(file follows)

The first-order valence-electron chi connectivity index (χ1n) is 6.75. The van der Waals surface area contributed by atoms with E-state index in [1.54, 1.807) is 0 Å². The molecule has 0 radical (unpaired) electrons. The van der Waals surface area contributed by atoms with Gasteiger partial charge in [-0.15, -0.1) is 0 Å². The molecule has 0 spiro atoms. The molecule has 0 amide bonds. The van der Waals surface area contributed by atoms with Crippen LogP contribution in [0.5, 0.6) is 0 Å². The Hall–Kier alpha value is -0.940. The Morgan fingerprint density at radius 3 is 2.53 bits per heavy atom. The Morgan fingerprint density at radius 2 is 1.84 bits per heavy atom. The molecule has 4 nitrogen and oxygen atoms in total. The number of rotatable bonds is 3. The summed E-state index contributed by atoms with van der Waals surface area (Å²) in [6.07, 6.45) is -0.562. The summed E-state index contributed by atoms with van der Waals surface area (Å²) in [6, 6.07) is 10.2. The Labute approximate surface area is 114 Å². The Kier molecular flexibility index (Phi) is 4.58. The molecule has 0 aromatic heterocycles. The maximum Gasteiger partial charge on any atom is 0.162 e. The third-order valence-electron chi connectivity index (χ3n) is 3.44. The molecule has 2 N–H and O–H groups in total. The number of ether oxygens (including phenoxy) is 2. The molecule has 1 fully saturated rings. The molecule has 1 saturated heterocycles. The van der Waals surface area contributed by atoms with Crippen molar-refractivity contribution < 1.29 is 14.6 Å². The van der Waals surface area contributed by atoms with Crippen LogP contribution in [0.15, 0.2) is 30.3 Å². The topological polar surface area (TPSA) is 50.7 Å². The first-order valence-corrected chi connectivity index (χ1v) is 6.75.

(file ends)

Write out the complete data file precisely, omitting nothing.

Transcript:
The first-order valence-electron chi connectivity index (χ1n) is 6.75. The van der Waals surface area contributed by atoms with E-state index in [1.54, 1.807) is 0 Å². The molecule has 0 radical (unpaired) electrons. The van der Waals surface area contributed by atoms with Gasteiger partial charge in [-0.15, -0.1) is 0 Å². The molecule has 0 spiro atoms. The molecule has 0 amide bonds. The van der Waals surface area contributed by atoms with Crippen LogP contribution in [0.5, 0.6) is 0 Å². The Hall–Kier alpha value is -0.940. The Morgan fingerprint density at radius 3 is 2.53 bits per heavy atom. The Morgan fingerprint density at radius 2 is 1.84 bits per heavy atom. The molecule has 4 nitrogen and oxygen atoms in total. The number of rotatable bonds is 3. The summed E-state index contributed by atoms with van der Waals surface area (Å²) in [6.07, 6.45) is -0.562. The summed E-state index contributed by atoms with van der Waals surface area (Å²) in [6, 6.07) is 10.2. The Labute approximate surface area is 114 Å². The Kier molecular flexibility index (Phi) is 4.58. The molecule has 0 aromatic heterocycles. The maximum Gasteiger partial charge on any atom is 0.162 e. The third-order valence-electron chi connectivity index (χ3n) is 3.44. The molecule has 2 N–H and O–H groups in total. The number of ether oxygens (including phenoxy) is 2. The molecule has 1 fully saturated rings. The molecule has 1 saturated heterocycles. The van der Waals surface area contributed by atoms with Crippen molar-refractivity contribution < 1.29 is 14.6 Å². The van der Waals surface area contributed by atoms with Crippen LogP contribution in [0.15, 0.2) is 30.3 Å². The topological polar surface area (TPSA) is 50.7 Å². The first-order valence-corrected chi connectivity index (χ1v) is 6.75.